So yesterday I biked from Flores to Sayaxche, 65km. Today I shall bike to Entre Rios, where the Belgian cyclists are now. The town, I just found out, was set up as sort of a refuge and rebuilding place for folks who were displaced in the civil war. The ride should be about 70km.

Wednesday, February 02, 2011

My plan is to ride again today! South from Flores to a small village called Entre Rios La Renita, near El Ceibal and Sayaxche. Relatively short distance-wise, I think 50km/30mi max, though on mostly dirt roads. The motivation is to meet up with some fellow cycle tourists I met in Flores; they are from Belgium and started in Mexico City, destination Argentina. Unfortunately, they were relieved of their bikes shortly after starting their trip near Cuernavaca. I have suggested that they obtain replacement bikes at MayaPedal, near Antigua, Guatemala; the shop uses donated bikes and bike parts (and some new parts) to create refurbished bikes for sale as well as "bicimaquinas", which are pedal-powered machines to do any number of tasks including pump water from a well, blend ingredients to make soaps and shampoos, produce electricity, mill and grind grains, etc. They had planned to buy replacement bikes in Costa Rica; I believe they can obtain a better, more eco-friendly product, pay less, and support a great organization by going through MayaPedal. We plan to meet up there in the next couple weeks. Today, I would like to see the small village where they have been doing community service.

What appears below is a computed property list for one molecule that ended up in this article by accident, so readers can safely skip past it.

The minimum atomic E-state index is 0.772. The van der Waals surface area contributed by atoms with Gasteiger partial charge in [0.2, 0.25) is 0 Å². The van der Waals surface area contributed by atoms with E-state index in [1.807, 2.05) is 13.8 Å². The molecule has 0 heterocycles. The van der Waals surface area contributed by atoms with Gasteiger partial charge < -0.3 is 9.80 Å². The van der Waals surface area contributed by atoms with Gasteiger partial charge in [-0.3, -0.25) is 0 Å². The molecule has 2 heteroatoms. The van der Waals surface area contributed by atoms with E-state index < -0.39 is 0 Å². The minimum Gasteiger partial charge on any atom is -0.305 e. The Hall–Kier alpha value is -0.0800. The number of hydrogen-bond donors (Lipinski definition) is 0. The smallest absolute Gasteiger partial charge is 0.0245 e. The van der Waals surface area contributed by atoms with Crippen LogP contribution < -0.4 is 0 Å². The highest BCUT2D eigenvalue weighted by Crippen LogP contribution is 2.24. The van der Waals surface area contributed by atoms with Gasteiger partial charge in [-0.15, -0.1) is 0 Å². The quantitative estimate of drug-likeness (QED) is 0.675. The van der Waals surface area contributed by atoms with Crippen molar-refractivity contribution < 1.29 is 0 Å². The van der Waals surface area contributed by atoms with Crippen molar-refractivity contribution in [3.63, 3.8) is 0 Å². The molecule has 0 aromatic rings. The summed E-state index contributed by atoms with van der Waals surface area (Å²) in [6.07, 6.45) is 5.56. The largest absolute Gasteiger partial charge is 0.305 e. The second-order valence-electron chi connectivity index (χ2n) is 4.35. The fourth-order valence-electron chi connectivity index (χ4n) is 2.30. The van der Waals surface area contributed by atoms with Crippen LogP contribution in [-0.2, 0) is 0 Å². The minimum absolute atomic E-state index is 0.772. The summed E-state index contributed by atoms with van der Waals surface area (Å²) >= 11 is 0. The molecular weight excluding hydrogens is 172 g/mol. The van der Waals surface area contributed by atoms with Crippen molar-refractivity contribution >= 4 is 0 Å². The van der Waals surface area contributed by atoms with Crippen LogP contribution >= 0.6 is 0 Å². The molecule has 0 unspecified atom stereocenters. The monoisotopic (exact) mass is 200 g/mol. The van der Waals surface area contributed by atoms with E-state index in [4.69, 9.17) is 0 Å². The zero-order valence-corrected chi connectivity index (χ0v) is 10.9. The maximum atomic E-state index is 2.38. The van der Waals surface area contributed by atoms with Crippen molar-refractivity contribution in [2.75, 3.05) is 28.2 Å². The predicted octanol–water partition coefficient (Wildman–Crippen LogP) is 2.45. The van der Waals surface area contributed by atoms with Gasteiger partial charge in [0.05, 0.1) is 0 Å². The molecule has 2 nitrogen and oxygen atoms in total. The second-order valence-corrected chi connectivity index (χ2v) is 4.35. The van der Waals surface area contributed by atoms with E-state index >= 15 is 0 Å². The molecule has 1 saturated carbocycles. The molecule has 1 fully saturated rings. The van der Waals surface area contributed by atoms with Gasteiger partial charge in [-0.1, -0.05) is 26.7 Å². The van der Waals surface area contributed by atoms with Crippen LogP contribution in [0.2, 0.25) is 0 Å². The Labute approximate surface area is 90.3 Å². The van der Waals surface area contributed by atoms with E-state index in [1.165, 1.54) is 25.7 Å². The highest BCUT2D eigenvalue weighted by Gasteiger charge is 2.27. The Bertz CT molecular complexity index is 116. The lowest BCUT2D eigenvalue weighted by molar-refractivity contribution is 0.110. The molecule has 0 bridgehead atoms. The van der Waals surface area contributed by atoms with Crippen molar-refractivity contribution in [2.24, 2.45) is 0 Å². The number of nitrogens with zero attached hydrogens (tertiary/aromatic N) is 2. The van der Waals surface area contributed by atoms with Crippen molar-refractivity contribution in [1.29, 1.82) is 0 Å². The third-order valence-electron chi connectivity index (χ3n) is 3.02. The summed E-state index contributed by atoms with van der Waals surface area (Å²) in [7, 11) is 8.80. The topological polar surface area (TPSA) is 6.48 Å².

Tuesday, January 25, 2011

Just got word that the glasses should be here within three days. That opens the window to continue cycling by this weekend!

Monday, January 24, 2011

So, life in Flores continues. Los Amigos Hostel. Lots of travelers from all over the world come through here, but those from Australia, Germany, Finland, and the US stand out. The island is quite small and comfortable. It is surrounded by Lake Peten, which is pleasant to swim in. The docks on the West side attract swimmers each afternoon and evening. The sunset is nice to watch from lakeside each day.
As I wait for the package to come in the mail, I am studying Spanish and Portuguese, and I applied for an online tutoring position in Math, English and Elementary Science; eventually, I will add Chemistry, Physics, and Biology--I just have to take and pass the tests. The application process will include a mock tutoring session and a test about using the application interface they company uses. If I get this job, it will be a nice way to earn a bit of income on the road. I will have to make sure I arrive at a location with internet access in time for my tutoring appointments; this should not be an issue as long as I stay near civilization, sticking near at least small-sized cities.

Sunday, January 23, 2011

I met some other touring cyclists here. One Anna of Melbourne, Australia who has been traveling and touring on bicycle for the last year and a half. Her blog, full of great photos and commentary, is Another couple of travelers, Vinko and Colette, are exploring eco-lodges, and their blog is: